Advice for mountain/snow trucking

Discussion in 'Experienced Truckers' Advice' started by paryki, Mar 2, 2014.

  1. paryki

    paryki Light Load Member

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    Hello drivers,

    Newer driver here. Headed from nearby in Louisville, KY to near Baltimore, MD. I've been advised to take I64 to I81 instead of I64 to I79 to I68. Thoughts?

    Also, I'm 30,000 pounds. In a 10 speed. Take the hills down in 7th or 8th gear and don't apply any brake pressure?

    Advice would be awesome!

    Thanks :)
     
  2. KeithT1967

    KeithT1967 Road Train Member

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    One reason to take 64/81 even though its about 40 miles longer. 68 is a pain on the best day thanks to Cumberland, MD sitting in the middle of it. With snow and ice added to the mix I'd much prefer being on 64 and 81.
     
  3. crxdc

    crxdc Medium Load Member

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    While I roll a 9 speed I will say that It is always better to be in to low a gear going to slow then to high and end up a mangled mess at the bottom of a mountain. With the Ice and snow do NOT use your jakes keep your speed down and easy does it. I had a super trucker pass me on cabbage a few weeks ago and Low and behold he jackknifed at the bottom. Better to slow I say.
     
  4. gokiddogo

    gokiddogo Road Train Member

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    The part about not using your jakes is bad advice. Going down a mountain you should almost always use them. Your service brakes can easily overheat - which is why you have a jake brake in the first place. Just have to be careful, listen to the engine, if the jakes are strong enough to slow your wheels faster than your speed, use brakes and use a slower speed and try medium setting for engine brakes ... but never try to go down a mountain totally relying on the middle pedal just because the weather is less than perfect.
     
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  5. milkman83

    milkman83 Light Load Member

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    You'll see plenty of hills going either route. I'm partial to staying on I64, just because I like the Blue Ridge more than the Cumberland mountains. As far as what gear is proper, slower is better, and use the engine brake liberally given a good road surface. The steepest grade you're likely to see will be at the New River gorge in WV; just take it nice and slow. Have a safe trip.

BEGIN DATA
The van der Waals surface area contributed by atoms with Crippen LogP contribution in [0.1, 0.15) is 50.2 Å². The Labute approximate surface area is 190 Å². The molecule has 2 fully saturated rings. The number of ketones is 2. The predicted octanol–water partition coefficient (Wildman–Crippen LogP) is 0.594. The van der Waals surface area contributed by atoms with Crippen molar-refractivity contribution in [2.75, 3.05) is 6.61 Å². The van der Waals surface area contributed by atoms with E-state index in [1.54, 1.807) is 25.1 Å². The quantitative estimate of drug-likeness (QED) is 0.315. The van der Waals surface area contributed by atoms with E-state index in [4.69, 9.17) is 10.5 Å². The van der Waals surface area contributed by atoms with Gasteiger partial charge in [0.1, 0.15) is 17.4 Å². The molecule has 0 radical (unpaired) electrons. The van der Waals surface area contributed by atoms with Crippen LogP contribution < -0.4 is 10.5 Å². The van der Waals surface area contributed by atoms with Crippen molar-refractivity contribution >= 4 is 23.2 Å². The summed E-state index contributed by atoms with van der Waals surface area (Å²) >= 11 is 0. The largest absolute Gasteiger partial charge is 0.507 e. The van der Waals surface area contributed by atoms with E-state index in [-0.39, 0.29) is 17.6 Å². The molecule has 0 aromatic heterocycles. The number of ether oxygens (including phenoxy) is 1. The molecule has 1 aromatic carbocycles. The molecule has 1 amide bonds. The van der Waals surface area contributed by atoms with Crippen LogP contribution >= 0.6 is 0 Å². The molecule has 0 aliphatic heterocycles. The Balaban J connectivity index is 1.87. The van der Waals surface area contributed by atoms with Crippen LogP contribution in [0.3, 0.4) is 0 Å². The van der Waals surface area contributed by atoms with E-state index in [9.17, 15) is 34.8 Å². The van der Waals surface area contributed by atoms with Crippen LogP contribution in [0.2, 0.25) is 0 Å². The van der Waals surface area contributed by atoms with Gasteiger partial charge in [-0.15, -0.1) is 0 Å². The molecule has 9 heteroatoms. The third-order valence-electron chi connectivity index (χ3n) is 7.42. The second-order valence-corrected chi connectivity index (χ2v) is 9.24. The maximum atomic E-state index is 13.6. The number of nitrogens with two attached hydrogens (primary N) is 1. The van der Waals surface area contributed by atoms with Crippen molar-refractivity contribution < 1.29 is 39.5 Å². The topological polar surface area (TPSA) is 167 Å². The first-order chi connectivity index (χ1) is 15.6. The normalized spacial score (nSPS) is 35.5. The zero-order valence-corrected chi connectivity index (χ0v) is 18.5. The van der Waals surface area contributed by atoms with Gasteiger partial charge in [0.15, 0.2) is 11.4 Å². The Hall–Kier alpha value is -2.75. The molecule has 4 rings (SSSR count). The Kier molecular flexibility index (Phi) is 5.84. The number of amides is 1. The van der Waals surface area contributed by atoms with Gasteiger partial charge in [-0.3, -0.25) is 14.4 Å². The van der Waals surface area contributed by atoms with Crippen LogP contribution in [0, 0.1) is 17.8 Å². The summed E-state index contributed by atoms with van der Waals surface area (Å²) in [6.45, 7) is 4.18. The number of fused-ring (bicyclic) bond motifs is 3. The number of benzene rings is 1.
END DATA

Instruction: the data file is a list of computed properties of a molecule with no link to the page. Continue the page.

6. SmokeytheBerge

    SmokeytheBerge Bobtail Member

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    Be sure to carry enough speed into the hill. Drive carefully, but not timidly, there is a huge difference; respect the weather and road conditions, but don't be afraid of them. Don't be afraid to kick the jakes to a lower setting, and like gokiddogo said, listen to the truck. She'll tell you whats going on.
     
  7. crxdc

    crxdc Medium Load Member

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    While I may be new to driving a rig I can tell you that any driver worth a #### will tell you that jakes on ice or snow is a no no. Also when you learn to drive a mountain with a truck with no jake in my opinion you are a better driver for it.
     
  8. gokiddogo

    gokiddogo Road Train Member

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    That is a bogus argument anymore. Yes, back in the day it was valid, but tell me just how many trucks on the road today don't have them. Kinda the same as why they let students use the calculator on their math tests.

    Like I said before, you still have to use them as your primary way to hold your speed going down the mountain. What are you going to do if you have a situation where you actually have to stop while going down the hill? That will be a great time to discover ... you can't.

    Did they really teach you in school not to use your jakes if the weather isn't perfect?? What is your thinking behind not using it?
     
  9. crxdc

    crxdc Medium Load Member

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    When using the jake on ice or slick surfaces the trailer is known to try and meet you or beat you down. The owners manual and all the manufacturers say the same. If you are in a low enough gear you will be able to stop with out the jake. But hey its up to you how you drive I prefer to be safe and over safe on mountains. All those super truckers spedding down will eventually ditch it or come really close and decide to slow down.
     
  10. gokiddogo

    gokiddogo Road Train Member

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    Ok. Be safe with your brakes on fire. Good to know you are learning from the owners manual.
     
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